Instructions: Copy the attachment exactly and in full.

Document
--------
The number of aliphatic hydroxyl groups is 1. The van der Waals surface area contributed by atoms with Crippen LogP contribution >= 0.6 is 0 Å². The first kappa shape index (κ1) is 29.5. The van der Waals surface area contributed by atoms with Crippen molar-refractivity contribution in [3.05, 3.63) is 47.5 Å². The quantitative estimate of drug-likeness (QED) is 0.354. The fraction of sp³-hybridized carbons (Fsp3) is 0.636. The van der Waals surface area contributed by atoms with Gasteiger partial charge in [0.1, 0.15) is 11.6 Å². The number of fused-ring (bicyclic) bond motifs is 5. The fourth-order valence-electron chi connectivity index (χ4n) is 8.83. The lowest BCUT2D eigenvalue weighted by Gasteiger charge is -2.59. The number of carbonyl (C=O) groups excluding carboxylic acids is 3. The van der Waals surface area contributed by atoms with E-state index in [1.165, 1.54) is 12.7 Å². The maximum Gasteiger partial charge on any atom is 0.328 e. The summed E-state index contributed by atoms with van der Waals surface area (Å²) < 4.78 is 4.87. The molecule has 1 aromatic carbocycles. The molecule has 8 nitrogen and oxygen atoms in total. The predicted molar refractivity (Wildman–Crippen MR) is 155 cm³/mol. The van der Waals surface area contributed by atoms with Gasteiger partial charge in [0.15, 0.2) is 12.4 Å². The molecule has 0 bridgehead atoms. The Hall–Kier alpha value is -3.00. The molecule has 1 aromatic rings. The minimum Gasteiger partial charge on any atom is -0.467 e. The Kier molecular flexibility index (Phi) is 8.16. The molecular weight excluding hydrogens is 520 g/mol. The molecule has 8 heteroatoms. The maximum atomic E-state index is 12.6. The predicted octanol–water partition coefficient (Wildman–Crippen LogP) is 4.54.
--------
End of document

The number of aliphatic hydroxyl groups is 1. The van der Waals surface area contributed by atoms with Crippen LogP contribution >= 0.6 is 0 Å². The first kappa shape index (κ1) is 29.5. The van der Waals surface area contributed by atoms with Crippen molar-refractivity contribution in [3.05, 3.63) is 47.5 Å². The quantitative estimate of drug-likeness (QED) is 0.354. The fraction of sp³-hybridized carbons (Fsp3) is 0.636. The van der Waals surface area contributed by atoms with Gasteiger partial charge in [0.1, 0.15) is 11.6 Å². The number of fused-ring (bicyclic) bond motifs is 5. The fourth-order valence-electron chi connectivity index (χ4n) is 8.83. The lowest BCUT2D eigenvalue weighted by Gasteiger charge is -2.59. The number of carbonyl (C=O) groups excluding carboxylic acids is 3. The van der Waals surface area contributed by atoms with E-state index in [1.165, 1.54) is 12.7 Å². The maximum Gasteiger partial charge on any atom is 0.328 e. The summed E-state index contributed by atoms with van der Waals surface area (Å²) < 4.78 is 4.87. The molecule has 1 aromatic carbocycles. The molecule has 8 nitrogen and oxygen atoms in total. The predicted molar refractivity (Wildman–Crippen MR) is 155 cm³/mol. The van der Waals surface area contributed by atoms with Gasteiger partial charge in [0.15, 0.2) is 12.4 Å². The molecule has 0 bridgehead atoms. The Hall–Kier alpha value is -3.00. The molecule has 1 aromatic rings. The minimum Gasteiger partial charge on any atom is -0.467 e. The Kier molecular flexibility index (Phi) is 8.16. The molecular weight excluding hydrogens is 520 g/mol. The molecule has 8 heteroatoms. The maximum atomic E-state index is 12.6. The predicted octanol–water partition coefficient (Wildman–Crippen LogP) is 4.54.